Alfalfa growth and development is affected by many factors, including temperature, soil moisture, stand age and even cultivar. Alfalfa growth has been slow this spring due to cooler than normal weather. This is a reminder that using the calendar date to determine when to harvest the first crop of alfalfa may not be the best method. In order to accurately predict the optimal time for the first cutting, the University of Wisconsin developed the Predictive Equations for Alfalfa Quality (PEAQ) method.
The main focus of our three-state (Iowa, Kentucky, and New York), three-year (2020-2022) project is on finding better ways to manage diseases, insect pests, and weeds in organic systems, and getting that information to growers. Our funding comes from USDA’s Organic Research and Extension Initiative (OREI).
The growth and development of alfalfa is affected by many factors, including temperature, soil moisture, stand age and even cultivar. Alfalfa growth has been slower than normal due to cool conditions in April. This is a good reminder that using a calendar date to determine when to harvest the first crop of alfalfa may not the best method. In order to accurately predict the optimal time for the first cutting, the University of Wisconsin developed the Predictive Equations for Alfalfa Quality (PEAQ) method.
A personal weather station is simply integrated “tools” that measure weather variables such as temperature, humidity, rainfall, wind speed and direction, soil moisture, and leaf wetness. Some are affordable enough to install at your own farm which will give the most accurate representation for the weather in your farm.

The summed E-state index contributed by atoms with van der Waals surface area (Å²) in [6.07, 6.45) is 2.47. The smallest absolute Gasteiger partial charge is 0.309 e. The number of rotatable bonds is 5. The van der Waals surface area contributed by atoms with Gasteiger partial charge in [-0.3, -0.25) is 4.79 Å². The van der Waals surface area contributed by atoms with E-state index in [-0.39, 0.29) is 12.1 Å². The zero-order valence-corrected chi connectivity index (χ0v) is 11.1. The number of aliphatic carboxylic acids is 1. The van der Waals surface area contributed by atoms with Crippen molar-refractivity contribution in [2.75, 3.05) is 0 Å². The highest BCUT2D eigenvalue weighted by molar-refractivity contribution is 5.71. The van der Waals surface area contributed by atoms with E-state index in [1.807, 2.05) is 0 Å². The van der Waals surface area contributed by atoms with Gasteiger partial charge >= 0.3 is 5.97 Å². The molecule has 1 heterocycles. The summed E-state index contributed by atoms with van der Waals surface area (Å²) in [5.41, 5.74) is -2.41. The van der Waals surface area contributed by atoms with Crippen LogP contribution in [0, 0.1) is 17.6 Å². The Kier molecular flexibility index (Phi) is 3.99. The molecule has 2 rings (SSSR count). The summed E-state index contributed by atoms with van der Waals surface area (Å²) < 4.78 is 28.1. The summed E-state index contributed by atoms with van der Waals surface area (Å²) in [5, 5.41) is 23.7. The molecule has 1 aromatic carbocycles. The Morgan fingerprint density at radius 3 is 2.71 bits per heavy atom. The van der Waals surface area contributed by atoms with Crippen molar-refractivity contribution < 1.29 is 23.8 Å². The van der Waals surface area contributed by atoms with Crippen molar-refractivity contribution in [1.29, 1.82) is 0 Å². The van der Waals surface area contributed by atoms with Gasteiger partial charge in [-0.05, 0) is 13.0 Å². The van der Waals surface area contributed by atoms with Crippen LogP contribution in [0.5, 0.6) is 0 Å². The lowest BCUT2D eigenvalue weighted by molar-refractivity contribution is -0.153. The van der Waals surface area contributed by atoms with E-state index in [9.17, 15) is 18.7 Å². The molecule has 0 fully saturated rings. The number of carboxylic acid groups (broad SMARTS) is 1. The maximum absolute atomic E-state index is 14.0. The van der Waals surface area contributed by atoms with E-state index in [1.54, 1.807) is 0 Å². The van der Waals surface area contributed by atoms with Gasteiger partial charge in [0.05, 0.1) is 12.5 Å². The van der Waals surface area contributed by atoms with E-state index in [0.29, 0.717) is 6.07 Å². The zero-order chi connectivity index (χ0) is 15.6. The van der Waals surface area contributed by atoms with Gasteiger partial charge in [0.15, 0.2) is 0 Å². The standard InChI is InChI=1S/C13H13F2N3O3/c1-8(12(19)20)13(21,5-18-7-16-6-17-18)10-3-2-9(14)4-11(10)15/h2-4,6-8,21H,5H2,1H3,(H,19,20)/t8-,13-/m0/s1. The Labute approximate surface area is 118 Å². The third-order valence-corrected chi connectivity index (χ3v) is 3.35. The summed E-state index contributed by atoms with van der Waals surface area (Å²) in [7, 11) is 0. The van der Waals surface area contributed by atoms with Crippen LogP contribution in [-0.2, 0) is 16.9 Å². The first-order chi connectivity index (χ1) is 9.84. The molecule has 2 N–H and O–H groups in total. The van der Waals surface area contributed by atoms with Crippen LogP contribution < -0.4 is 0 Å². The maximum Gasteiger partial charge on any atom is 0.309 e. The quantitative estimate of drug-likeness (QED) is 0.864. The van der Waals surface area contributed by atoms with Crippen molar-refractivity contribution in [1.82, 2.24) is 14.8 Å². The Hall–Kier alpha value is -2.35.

Produce growers may not grow the same quantity of product as row crop producers, but tracking the numbers is just as important, if not more so. This Ag Decision Maker article and its corresponding publication outline the importance of good record keeping and offer links to budget worksheets and decision tools.
The USDA announced on May 23, 2019, that there will be a second Market Facilitation Program in 2019. This comes on the heels of the $12 billion MFP program implemented in 2018. The USDA announcement states that the administration is allocating up to $16 billion for the 2019 program, with up to $14.5 billion of that money used for direct payments to producers.
The 2018 farmland value survey results are in! The survey is intended to provide information on general land value trends, geographical land price relationships, and factors influencing the Iowa land market. The survey is conducted by the Center for Agricultural and Rural Development in the Department of Economics at Iowa State University and Iowa State University Extension and Outreach.
A new breeding program at Iowa State University is helping farmers looking to diversify their production system. The program, which is being overseen by Arti Singh, adjunct assistant professor in agronomy at Iowa State, is exploring the ways green gram and black gram can be used to accelerate productivity and profitability.
Students from Iowa State University's CyBIZ Lab, an experiential student program which allows cross functional student teams to consult on client based projects, are currently researching the market's perception of a specific soil amendment and would appreciate your participation in the brief survey below.
The survey is anonymous and voluntary. Please click here to participate.